Review: Parecomic – The Story of Michael Albert and Participatory Economics

Parecomic CoverParecomic is a graphic novel about something that affects us all: the system we live in–what’s wrong with it, and how we might be able change it for the better. Written by Sean Michael Wilson, and drawn by Carl Thompson, Parecomic is about Michael Albert–the visionary behind “participatory economics”–and his life’s struggle as a left-wing activist in the US.

The graphic novel is interesting in that it has two distinct parts. The first half is about Albert’s life and his experiences within the left wing of American politics. We go through his growth and evolution of his philosophy on participation as well as economics. It’s the origin story to his idea of “participatory economics.” The story begins with the beginning in the heady days of 1960s student demos and lifestyle rebellions; following the developments of the antiwar, civil rights, woman’s, and Black Panthers movements; to the establishment of alternative media like South End Press and ZNet.

The second half is the dissection of “participatory economics.” In various ways the graphic novel explains about this economic idea, how it differs from socialism, Marxism, capitalism and some examples of how it works in modern society.

But what is “participatory economics?” Proposed as an alternative to capitalism, participatory economics (parecon, for short) values equity, solidarity, diversity, and participatory self-management. In Albert’s vision, workers and consumers councils use self-managed decision-making, balanced job complexes, renumeration according to duration, intensity, and onerousness of socially valued labor; and participatory planning.

What particularly struck me about this graphic novel is it’s unwillingness to dumb down it’s subject. This is a read for those with an interest in economics, politics and participation and throughout it struck me that it’s not necessarily written for the masses. There have been other graphic novels that explain economic theory, but they have been written for folks to easily digest and understand. Here, everything is laid out in an intelligent way that challenges the reader to think through difficult concepts. This is an advance college textbook in graphic form. I found myself pausing on pages thinking through what it was saying and the concepts within. In other words, it made me think. Wilson makes what might not be easy to understand ideas digestible.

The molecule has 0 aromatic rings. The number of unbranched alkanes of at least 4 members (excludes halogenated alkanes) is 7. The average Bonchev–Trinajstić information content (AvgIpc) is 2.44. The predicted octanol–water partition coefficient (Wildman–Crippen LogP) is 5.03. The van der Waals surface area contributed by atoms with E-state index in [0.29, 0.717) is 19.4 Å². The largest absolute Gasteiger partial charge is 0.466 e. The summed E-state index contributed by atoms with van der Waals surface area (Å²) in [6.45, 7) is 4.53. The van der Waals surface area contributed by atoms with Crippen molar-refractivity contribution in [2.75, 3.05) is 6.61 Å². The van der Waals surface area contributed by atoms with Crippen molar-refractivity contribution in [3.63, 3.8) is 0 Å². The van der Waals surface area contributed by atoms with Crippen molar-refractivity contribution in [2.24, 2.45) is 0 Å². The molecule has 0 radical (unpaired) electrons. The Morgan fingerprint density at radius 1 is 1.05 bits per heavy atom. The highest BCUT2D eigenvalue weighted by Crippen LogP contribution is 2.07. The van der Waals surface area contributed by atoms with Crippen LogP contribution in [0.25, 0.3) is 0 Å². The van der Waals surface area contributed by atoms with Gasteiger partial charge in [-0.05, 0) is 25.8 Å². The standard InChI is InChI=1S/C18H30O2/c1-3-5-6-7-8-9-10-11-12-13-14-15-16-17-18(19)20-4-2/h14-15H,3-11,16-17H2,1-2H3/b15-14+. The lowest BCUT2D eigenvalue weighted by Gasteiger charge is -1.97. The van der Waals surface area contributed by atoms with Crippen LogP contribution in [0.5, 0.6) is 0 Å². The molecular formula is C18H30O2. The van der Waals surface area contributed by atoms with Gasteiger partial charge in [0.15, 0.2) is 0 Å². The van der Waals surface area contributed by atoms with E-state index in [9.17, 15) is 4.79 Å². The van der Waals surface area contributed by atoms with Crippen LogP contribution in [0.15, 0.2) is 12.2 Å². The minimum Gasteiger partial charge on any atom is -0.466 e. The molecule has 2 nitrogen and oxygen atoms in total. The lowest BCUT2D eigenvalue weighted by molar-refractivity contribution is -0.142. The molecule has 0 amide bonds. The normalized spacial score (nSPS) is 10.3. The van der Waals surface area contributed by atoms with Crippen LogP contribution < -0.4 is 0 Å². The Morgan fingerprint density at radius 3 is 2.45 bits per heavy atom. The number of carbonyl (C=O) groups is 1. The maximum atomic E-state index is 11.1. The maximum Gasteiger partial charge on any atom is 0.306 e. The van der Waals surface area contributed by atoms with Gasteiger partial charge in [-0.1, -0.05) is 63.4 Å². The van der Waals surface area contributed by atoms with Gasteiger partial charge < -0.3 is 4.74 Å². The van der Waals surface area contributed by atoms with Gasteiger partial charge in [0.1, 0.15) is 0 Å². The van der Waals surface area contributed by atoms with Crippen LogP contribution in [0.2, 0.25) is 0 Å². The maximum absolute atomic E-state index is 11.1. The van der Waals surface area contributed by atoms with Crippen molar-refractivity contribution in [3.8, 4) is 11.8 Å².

That’s helped by Thompson’s art. The style is simple but engaging, with great renditions of many real life people who are easily recognizable.

I’ll leave my judgement of the concepts for some other venue. There is some back and forth as to how participatory economics works and some of the criticism, but that’s limited. Instead I was left with a want to talk to Albert himself with my questions on how his concept works on the micro and macro scale.

Parecomic brought me back to a time in my life when I regularly thought through these ideas and concepts, a time when my brain was working over time with new ideas and connecting the dots. This graphic novel challenged me to think through new ideas as well as the world we live in. Even better it did so in a way I didn’t find boring or grating to read, much like some of the works referenced within it. Parecomic is a fine example of how far the comic medium has come. It’s no longer ruled by only heroes in tights, it’s now a tool in our greater understanding of the world and further education.

Story: Sean Michael Wilson Art: Carl Thompson
Story: 8.5 Art: 8 Overall: 8.5 Recommendation: Buy

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